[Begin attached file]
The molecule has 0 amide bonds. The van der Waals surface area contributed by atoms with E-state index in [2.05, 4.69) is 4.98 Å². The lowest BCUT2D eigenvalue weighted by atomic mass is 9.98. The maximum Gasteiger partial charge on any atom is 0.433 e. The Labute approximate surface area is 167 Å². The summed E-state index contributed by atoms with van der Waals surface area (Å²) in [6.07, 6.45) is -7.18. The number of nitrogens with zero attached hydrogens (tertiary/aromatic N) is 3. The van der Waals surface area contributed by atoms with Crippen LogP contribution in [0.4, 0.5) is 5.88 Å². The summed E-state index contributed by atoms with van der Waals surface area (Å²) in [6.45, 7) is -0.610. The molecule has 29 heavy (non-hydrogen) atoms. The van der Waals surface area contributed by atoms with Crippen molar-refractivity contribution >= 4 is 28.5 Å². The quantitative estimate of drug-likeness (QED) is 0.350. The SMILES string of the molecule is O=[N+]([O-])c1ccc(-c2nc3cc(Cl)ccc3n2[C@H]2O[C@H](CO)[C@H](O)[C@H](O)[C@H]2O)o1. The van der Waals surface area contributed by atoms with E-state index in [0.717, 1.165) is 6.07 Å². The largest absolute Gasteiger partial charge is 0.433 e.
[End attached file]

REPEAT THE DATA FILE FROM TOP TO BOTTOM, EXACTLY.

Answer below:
The molecule has 0 amide bonds. The van der Waals surface area contributed by atoms with E-state index in [2.05, 4.69) is 4.98 Å². The lowest BCUT2D eigenvalue weighted by atomic mass is 9.98. The maximum Gasteiger partial charge on any atom is 0.433 e. The Labute approximate surface area is 167 Å². The summed E-state index contributed by atoms with van der Waals surface area (Å²) in [6.07, 6.45) is -7.18. The number of nitrogens with zero attached hydrogens (tertiary/aromatic N) is 3. The van der Waals surface area contributed by atoms with Crippen LogP contribution in [0.4, 0.5) is 5.88 Å². The summed E-state index contributed by atoms with van der Waals surface area (Å²) in [6.45, 7) is -0.610. The molecule has 29 heavy (non-hydrogen) atoms. The van der Waals surface area contributed by atoms with Crippen molar-refractivity contribution >= 4 is 28.5 Å². The quantitative estimate of drug-likeness (QED) is 0.350. The SMILES string of the molecule is O=[N+]([O-])c1ccc(-c2nc3cc(Cl)ccc3n2[C@H]2O[C@H](CO)[C@H](O)[C@H](O)[C@H]2O)o1. The van der Waals surface area contributed by atoms with E-state index in [0.717, 1.165) is 6.07 Å². The largest absolute Gasteiger partial charge is 0.433 e.